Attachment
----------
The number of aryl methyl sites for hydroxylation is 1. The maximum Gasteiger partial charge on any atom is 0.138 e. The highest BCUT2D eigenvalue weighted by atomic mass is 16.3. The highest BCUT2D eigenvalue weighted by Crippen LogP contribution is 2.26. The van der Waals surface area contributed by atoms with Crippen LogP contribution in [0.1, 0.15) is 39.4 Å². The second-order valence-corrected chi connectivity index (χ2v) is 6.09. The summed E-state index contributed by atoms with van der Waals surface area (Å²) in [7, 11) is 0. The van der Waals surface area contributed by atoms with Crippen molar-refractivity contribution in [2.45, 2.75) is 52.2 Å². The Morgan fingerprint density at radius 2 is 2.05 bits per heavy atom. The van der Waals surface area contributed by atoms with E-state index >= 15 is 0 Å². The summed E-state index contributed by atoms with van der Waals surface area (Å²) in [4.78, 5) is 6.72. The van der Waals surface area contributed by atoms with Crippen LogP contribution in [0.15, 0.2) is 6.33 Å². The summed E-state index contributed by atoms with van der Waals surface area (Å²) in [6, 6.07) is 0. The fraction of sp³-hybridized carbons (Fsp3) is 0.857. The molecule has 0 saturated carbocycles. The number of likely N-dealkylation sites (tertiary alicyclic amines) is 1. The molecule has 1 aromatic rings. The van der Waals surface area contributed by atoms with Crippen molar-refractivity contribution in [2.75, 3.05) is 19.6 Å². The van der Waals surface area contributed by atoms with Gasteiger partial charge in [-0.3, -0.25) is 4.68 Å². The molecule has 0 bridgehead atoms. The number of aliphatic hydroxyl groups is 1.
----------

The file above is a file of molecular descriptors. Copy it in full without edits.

The number of aryl methyl sites for hydroxylation is 1. The maximum Gasteiger partial charge on any atom is 0.138 e. The highest BCUT2D eigenvalue weighted by atomic mass is 16.3. The highest BCUT2D eigenvalue weighted by Crippen LogP contribution is 2.26. The van der Waals surface area contributed by atoms with Crippen LogP contribution in [0.1, 0.15) is 39.4 Å². The second-order valence-corrected chi connectivity index (χ2v) is 6.09. The summed E-state index contributed by atoms with van der Waals surface area (Å²) in [7, 11) is 0. The van der Waals surface area contributed by atoms with Crippen molar-refractivity contribution in [2.45, 2.75) is 52.2 Å². The Morgan fingerprint density at radius 2 is 2.05 bits per heavy atom. The van der Waals surface area contributed by atoms with E-state index >= 15 is 0 Å². The summed E-state index contributed by atoms with van der Waals surface area (Å²) in [4.78, 5) is 6.72. The van der Waals surface area contributed by atoms with Crippen LogP contribution in [0.15, 0.2) is 6.33 Å². The summed E-state index contributed by atoms with van der Waals surface area (Å²) in [6, 6.07) is 0. The fraction of sp³-hybridized carbons (Fsp3) is 0.857. The molecule has 0 saturated carbocycles. The number of likely N-dealkylation sites (tertiary alicyclic amines) is 1. The molecule has 1 aromatic rings. The van der Waals surface area contributed by atoms with Crippen molar-refractivity contribution in [2.75, 3.05) is 19.6 Å². The van der Waals surface area contributed by atoms with Gasteiger partial charge in [-0.3, -0.25) is 4.68 Å². The molecule has 0 bridgehead atoms. The number of aliphatic hydroxyl groups is 1.